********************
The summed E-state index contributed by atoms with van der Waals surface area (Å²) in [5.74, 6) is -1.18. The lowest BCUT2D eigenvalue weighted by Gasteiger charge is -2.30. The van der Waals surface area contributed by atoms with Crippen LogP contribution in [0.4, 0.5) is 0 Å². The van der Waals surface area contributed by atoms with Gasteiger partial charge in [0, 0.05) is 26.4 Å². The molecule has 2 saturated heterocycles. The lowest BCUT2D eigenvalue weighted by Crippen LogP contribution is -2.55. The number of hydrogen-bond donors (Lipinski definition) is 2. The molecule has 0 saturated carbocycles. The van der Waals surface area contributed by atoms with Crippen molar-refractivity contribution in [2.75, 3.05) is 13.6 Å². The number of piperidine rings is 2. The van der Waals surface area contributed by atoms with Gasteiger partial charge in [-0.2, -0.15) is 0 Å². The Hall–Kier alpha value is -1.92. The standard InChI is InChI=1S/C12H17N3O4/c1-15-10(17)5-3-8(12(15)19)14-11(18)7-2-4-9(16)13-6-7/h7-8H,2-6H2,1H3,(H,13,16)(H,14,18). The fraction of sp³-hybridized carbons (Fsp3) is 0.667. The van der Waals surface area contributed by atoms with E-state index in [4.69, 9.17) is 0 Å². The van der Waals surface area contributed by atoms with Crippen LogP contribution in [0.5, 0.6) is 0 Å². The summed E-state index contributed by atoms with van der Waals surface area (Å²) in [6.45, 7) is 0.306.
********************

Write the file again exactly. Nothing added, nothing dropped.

The summed E-state index contributed by atoms with van der Waals surface area (Å²) in [5.74, 6) is -1.18. The lowest BCUT2D eigenvalue weighted by Gasteiger charge is -2.30. The van der Waals surface area contributed by atoms with Crippen LogP contribution in [0.4, 0.5) is 0 Å². The van der Waals surface area contributed by atoms with Gasteiger partial charge in [0, 0.05) is 26.4 Å². The molecule has 2 saturated heterocycles. The lowest BCUT2D eigenvalue weighted by Crippen LogP contribution is -2.55. The number of hydrogen-bond donors (Lipinski definition) is 2. The molecule has 0 saturated carbocycles. The van der Waals surface area contributed by atoms with Crippen molar-refractivity contribution in [2.75, 3.05) is 13.6 Å². The number of piperidine rings is 2. The van der Waals surface area contributed by atoms with Gasteiger partial charge in [-0.2, -0.15) is 0 Å². The Hall–Kier alpha value is -1.92. The standard InChI is InChI=1S/C12H17N3O4/c1-15-10(17)5-3-8(12(15)19)14-11(18)7-2-4-9(16)13-6-7/h7-8H,2-6H2,1H3,(H,13,16)(H,14,18). The fraction of sp³-hybridized carbons (Fsp3) is 0.667. The van der Waals surface area contributed by atoms with E-state index in [4.69, 9.17) is 0 Å². The van der Waals surface area contributed by atoms with Crippen LogP contribution in [0.5, 0.6) is 0 Å². The summed E-state index contributed by atoms with van der Waals surface area (Å²) in [6.45, 7) is 0.306.